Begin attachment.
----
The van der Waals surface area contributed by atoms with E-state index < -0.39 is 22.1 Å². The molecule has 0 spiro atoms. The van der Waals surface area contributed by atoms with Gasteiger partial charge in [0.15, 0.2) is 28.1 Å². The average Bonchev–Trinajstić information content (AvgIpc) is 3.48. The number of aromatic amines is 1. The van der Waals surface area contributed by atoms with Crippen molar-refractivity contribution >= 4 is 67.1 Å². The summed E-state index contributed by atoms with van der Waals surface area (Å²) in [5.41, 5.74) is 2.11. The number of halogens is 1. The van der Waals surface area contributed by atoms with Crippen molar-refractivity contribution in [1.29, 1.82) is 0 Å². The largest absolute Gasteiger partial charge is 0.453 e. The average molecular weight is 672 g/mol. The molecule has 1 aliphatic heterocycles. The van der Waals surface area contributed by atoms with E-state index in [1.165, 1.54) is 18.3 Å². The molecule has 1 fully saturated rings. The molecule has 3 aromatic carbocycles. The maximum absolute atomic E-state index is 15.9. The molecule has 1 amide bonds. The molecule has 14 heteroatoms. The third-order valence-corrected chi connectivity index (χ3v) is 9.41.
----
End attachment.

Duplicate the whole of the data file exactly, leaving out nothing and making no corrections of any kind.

The van der Waals surface area contributed by atoms with E-state index < -0.39 is 22.1 Å². The molecule has 0 spiro atoms. The van der Waals surface area contributed by atoms with Gasteiger partial charge in [0.15, 0.2) is 28.1 Å². The average Bonchev–Trinajstić information content (AvgIpc) is 3.48. The number of aromatic amines is 1. The van der Waals surface area contributed by atoms with Crippen molar-refractivity contribution >= 4 is 67.1 Å². The summed E-state index contributed by atoms with van der Waals surface area (Å²) in [5.41, 5.74) is 2.11. The number of halogens is 1. The van der Waals surface area contributed by atoms with Crippen molar-refractivity contribution in [1.29, 1.82) is 0 Å². The largest absolute Gasteiger partial charge is 0.453 e. The average molecular weight is 672 g/mol. The molecule has 1 aliphatic heterocycles. The van der Waals surface area contributed by atoms with E-state index in [1.165, 1.54) is 18.3 Å². The molecule has 1 fully saturated rings. The molecule has 3 aromatic carbocycles. The maximum absolute atomic E-state index is 15.9. The molecule has 1 amide bonds. The molecule has 14 heteroatoms. The third-order valence-corrected chi connectivity index (χ3v) is 9.41.